Smart Hospital Denials Management

Revint focuses on smart hospital denials management
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Is your hospital taking the right steps to tackle denials management?

What’s involved in smart hospital denials management? To increase recoveries it comes down to communication between professionals in coding, clinicians, and smart legal insights stitched into the appeal process as well as the ability to identify denial and payer trends for prevention and process improvement.

How bad is the denials situation? The American Health Information Management Association (AHIMA) carried an in-depth article on battling coding denial trends in which the authors found that “Among recent trends, claim denials from Medicare, Medicaid, and commercial payers are on the rise, with a steady increase in commercial denials. In fact, 80 percent of denials are now from commercial payers. Furthermore, the median for successful appeals for hospitals fell to 45 percent for commercial payers and 41 percent for Medicaid, according to an Advisory Board report. Awareness and understanding of emerging trends is the first step toward creating a proactive appeal strategy that promotes optimal outcomes and most effectively battles denials.”

A recent article at Eide Bailly, an accounting and consulting firm, concurs that the denials situation is worsening. They write that, “Recent estimates show that gross charges that are denied by payers have grown to an alarming 15 to 20 percent of all claims submitted, and of those claims, roughly 67 percent of all denials are appealable. According to their research, top denials include:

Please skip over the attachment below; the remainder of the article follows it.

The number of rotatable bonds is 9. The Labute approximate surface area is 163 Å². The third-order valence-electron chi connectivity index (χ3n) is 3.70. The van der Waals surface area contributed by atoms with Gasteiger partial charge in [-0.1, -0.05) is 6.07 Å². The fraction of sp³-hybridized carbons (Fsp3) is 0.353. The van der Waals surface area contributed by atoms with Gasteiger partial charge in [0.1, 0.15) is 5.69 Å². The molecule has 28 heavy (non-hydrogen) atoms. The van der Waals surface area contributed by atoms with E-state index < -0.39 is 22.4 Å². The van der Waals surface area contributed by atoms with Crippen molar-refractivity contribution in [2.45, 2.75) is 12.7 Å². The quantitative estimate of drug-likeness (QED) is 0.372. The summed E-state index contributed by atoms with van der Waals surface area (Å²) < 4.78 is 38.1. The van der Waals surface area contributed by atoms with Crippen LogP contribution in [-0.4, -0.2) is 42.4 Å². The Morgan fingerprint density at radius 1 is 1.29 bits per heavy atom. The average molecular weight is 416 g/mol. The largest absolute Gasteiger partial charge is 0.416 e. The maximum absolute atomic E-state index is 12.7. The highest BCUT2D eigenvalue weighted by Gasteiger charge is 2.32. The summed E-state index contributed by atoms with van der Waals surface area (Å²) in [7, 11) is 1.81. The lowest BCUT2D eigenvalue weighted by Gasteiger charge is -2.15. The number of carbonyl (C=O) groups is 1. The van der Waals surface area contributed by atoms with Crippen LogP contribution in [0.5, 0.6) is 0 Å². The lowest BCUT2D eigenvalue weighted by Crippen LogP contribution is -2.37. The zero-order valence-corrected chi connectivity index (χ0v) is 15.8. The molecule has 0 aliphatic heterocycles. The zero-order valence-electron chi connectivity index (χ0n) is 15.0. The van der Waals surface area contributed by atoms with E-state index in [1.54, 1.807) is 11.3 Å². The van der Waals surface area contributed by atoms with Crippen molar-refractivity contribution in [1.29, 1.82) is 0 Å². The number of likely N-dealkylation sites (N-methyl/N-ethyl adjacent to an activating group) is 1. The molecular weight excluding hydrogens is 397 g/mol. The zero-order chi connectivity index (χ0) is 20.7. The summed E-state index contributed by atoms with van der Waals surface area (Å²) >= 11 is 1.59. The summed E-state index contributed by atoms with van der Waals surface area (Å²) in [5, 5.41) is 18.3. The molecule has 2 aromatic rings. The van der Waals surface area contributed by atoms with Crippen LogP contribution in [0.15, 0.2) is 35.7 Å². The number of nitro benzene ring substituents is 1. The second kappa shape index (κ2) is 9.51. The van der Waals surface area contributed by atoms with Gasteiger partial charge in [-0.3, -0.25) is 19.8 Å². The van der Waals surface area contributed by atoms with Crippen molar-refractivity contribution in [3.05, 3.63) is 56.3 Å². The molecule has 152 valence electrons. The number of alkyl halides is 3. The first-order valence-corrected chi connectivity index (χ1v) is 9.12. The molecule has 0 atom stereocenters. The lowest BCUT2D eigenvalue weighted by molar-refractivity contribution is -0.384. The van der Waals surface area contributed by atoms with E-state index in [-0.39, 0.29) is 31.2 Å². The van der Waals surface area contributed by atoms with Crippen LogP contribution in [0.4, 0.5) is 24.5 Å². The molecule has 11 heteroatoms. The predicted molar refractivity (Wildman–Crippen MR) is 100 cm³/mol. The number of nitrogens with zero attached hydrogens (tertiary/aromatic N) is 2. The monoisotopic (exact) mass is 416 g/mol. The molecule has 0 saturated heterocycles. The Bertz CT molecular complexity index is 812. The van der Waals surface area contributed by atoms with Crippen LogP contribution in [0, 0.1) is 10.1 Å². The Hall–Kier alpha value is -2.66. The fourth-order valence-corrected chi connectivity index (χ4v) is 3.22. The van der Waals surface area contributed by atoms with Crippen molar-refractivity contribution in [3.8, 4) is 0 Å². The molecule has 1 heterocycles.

• Claim lacks information or has billing/submission errors
  • Non-covered charges, service is not covered under the benefit plan
  • Precertification/authorization notification is absent

And the AIHMA article points out that “distinguishing coding denials from clinical validation denials is an ongoing challenge. HIM professionals are seeing more clinical validation denials, especially where payers use a combination of clinical and coding references, making it hard to determine the type of denial. In some cases, a coding reference may be used inappropriately to support a clinical validation. This is a growing issue that demands a dual approach to writing appeals.” The areas for hospital denials management concern are broken out in the article:

  • Heightened focus on clinical validation
  • Shift from inpatient to outpatient denials
  • Higher volume of HEDIS (Healthcare Effectiveness Data and Information Set) and risk adjustment requests
  • Queries and review dates subject to heightened payer scrutiny

Toward smart solutions for hospital denials management

The AIHMA recommends a dual approach, writing that “HIM professionals are seeing more clinical validation denials, especially where payers use a combination of clinical and coding references, making it hard to determine the type of denial. In some cases, a coding reference may be used inappropriately to support a clinical validation. This is a growing issue that demands a dual approach to writing appeals.”